Ambulance service under 'severe pressure'

North East Ambulance Service
North East Ambulance Service

Members of the public are being reminded to think before dialling 999 as North East Ambulance Service (NEAS) reports an increase in pressure.

Calls to 999 and 111 on Boxing Day increased by a third compared with last year. NEAS answered more than 6,800 calls yesterday (26 December) compared with 5,100 on Boxing Day 2016.

Over the four days from Saturday 23 December to Boxing Day there has been a staggering 49% increase in calls to 999 and 111 in the North East. North East Ambulance Service answered more than 24,500 calls over these last four days compared with 16,400 over the same four days last year.

Douglas McDougall, Strategic Head of Operations, said: “We are experiencing severe pressures in responding to emergency calls because of a significant increase in calls.

“Please help us reach those patients who need us most by using 999 wisely. Your call could potentially delay our response to someone else who might need us more.

“Please think before you pick up the phone; do you really need to go to hospital and if you do, is there anyone else who can take you? Turning up to hospital in an ambulance does not mean you will be seen any quicker.”

One of the reasons for such a large increase in calls to NHS111 since Friday has been from patients wanting a repeat prescription over the weekend.

Douglas added: “I want to add my thanks to all the staff in the ambulance service who have been working over the festive season. It’s been incredibly demanding for them and they have worked tirelessly – many beyond their break or finish periods – to care for their patients.”

NEAS operational status is currently severe pressure at level three of four under the national resource escalation action plan, a framework designed to maintain an effective and safe operational and clinical response for patients.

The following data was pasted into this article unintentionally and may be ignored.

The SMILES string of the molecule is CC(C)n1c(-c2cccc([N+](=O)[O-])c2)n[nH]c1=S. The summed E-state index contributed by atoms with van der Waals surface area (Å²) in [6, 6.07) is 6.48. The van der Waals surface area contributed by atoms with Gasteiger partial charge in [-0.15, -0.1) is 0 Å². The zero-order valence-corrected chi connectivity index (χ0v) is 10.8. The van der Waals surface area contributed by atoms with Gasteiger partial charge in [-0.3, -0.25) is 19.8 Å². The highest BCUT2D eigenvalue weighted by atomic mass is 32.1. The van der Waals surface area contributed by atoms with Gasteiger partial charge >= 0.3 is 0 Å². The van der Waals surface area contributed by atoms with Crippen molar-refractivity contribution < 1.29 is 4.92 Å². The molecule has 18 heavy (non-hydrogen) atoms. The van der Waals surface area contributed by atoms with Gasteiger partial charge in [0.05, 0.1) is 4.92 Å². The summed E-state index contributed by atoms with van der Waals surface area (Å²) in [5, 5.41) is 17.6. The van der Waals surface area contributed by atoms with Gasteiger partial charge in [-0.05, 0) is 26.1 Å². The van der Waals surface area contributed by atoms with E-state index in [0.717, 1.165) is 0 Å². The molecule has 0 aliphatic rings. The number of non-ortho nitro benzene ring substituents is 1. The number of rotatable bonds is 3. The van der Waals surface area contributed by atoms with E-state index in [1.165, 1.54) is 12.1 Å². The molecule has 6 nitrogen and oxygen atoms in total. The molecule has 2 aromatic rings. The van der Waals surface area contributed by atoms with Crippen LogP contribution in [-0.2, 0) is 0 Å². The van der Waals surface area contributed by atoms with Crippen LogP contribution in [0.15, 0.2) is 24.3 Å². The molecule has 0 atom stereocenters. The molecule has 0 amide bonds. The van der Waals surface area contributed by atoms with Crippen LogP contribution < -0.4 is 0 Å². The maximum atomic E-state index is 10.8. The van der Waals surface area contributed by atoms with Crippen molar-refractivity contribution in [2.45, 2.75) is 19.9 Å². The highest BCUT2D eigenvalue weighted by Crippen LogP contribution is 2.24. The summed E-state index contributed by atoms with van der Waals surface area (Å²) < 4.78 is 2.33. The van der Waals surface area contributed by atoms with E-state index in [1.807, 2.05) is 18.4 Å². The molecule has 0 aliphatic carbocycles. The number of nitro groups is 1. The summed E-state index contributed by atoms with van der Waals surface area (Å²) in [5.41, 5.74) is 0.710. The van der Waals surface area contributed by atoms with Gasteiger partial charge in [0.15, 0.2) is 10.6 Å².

This means that while the service attempts to operate a normal service, its response standards to potentially life-threatening calls has deteriorated. As a result of additional pressures across the wider NHS network. Delays in ambulance turnaround times at hospitals, for example, has seen four-and-a-half days’ of ambulance capacity lost on Boxing Day alone.

Members of the public should only dial 999 for medical emergencies.

Examples of medical emergencies include:

· Chest pain;

· Breathing difficulties;

· Unconsciousness;

· Severe loss of blood;

· Severe burns;

· Choking;

· Fitting;

· Drowning

· Severe allergic reactions

If it is not an emergency, members of the public are asked to seek help from their GP, pharmacist or local walk-in centre. Anyone unsure of where to go can call NHS111.

More information about the local services available, as well as links to health advice, is also available at urgentoremergency.co.uk